WASHINGTON — President Donald Trump said Wednesday that he has ordered the Navy to “shoot down and destroy” any Iranian gunboats that harass U.S. ships, a directive that comes a week after the Navy reported a group of Iranian boats made “dangerous and harassing approaches” to American vessels in the Persian Gulf.
Trump did not cite a specific event in his tweet or provide details. The White House had no immediate comment. The U.S. Navy’s Bahrain-based 5th Fleet referred questions about the tweet to the Pentagon, and the Pentagon referred questions to the White House.
Shortly before Trump’s tweet, Iran’s Revolutionary Guard said it had put the Islamic Republic’s first military satellite into orbit, dramatically unveiling what experts described as a secret space program. That launch raised concerns among experts about whether the technology could be used to help Iran develop intercontinental ballistic missiles. Iran currently has short- and intermediate-range missiles.
Gen. Abolfazl Shekarchi, a spokesman for Iran’s armed forces, accused Trump of “bullying” and said the American president should focus on taking care of U.S service members infected with the coronavirus. The U.S. military had more than 2,600 confirmed cases of coronavirus as of last week, and at least two service members have succumbed to COVID-19, the disease the virus causes.
“Today, Americans must do their best to save those troops who are infected with coronavirus instead of bullying others,” Shekarchi said, according to Iran’s semi-official news agency ISNA.
U.S. Navy ships and Iranian Guard naval vessels occasionally have encounters in the Gulf that the U.S. calls unprofessional, but they rarely escalate or include an exchange of gunfire. Tehran views the heavy presence of American forces there as a security threat.
“I have instructed the United States Navy to shoot down and destroy any and all Iranian gunboats if they harass our ships at sea,” Trump said in his tweet.
I have instructed the United States Navy to shoot down and destroy any and all Iranian gunboats if they harass our ships at sea.— Donald J. Trump (@realDonaldTrump) April 22, 2020
Last Wednesday, the U.S. Navy said Revolutionary Guard vessels repeatedly crossed the bows and sterns of several American ships at close range and high speed in the northern Gulf. The American vessels included the USS Paul Hamilton, a Navy destroyer and the USS Lewis B. Puller, a ship that serves as an afloat landing base. The ships were operating with U.S. Army Apache attack helicopters in international waters, the statement said.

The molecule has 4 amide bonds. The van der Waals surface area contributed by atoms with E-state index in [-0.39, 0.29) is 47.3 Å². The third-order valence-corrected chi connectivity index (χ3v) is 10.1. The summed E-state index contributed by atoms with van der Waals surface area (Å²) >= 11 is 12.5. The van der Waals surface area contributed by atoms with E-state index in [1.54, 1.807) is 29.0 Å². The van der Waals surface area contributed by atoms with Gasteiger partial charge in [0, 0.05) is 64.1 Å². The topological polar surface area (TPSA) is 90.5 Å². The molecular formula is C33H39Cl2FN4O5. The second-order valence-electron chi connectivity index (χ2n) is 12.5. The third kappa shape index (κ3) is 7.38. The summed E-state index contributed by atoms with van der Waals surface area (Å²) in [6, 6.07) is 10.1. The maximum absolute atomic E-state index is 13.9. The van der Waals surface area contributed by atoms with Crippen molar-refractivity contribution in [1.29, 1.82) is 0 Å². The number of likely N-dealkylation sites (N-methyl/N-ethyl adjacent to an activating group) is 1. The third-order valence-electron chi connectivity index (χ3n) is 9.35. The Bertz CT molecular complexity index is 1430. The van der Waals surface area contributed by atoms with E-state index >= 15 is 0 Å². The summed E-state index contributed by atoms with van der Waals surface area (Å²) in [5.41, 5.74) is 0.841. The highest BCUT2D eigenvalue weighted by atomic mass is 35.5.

The “dangerous and provocative actions increased the risk of miscalculation and collision ... and were not in accordance with the obligation under international law to act with due regard for the safety of other vessels in the area,” the Navy said in a statement.
According to the Navy, the Americans issued multiple warnings via bridge-to-bridge radio, fired five short blasts from the ships’ horns and long-range acoustic noise maker devices, but received no immediate response, the statement said. After about an hour, the Iranian vessels responded to the bridge-to-bridge radio queries, then maneuvered away.
Iran claimed the U.S. triggered that episode.
American commanders are trained to make nuanced and careful judgment calls about how to respond to incidents at sea. Rather than immediately resort to the use of deadly force, commanders are expected to act based on the specific circumstances, including the threat to their own crews and adherence to the international laws of warfare. Generally, as in the case of last Wednesday’s incident, warships will issue warnings by a variety of means, including via bridge-to-bridge radio, before taking more direct action.
Tensions between the nations escalated after the Trump administration withdrew from the international nuclear deal between Tehran and world powers in 2018 and reimposed crippling sanctions on Iran. Last May the U.S. sent thousands more troops, including long-range bombers and an aircraft carrier, to the Middle East in response to what it called a growing threat of Iranian attacks on U.S. interests in the region.
The tensions spiked when U.S. forces killed Iran’s most powerful general, Qassem Soleimani, in January. Iran responded with a ballistic missile attack on a base in western Iraq where U.S. troops were present. No Americans were killed but more than 100 suffered mild traumatic brain injuries from the blasts. Also, Iran-backed Shiite militias in Iraq continue to threaten American forces there.
Gambrell reported from Dubai, United Arab Emirates. Associated Press writer Amir Vahdat in Tehran, Iran, contributed to this report.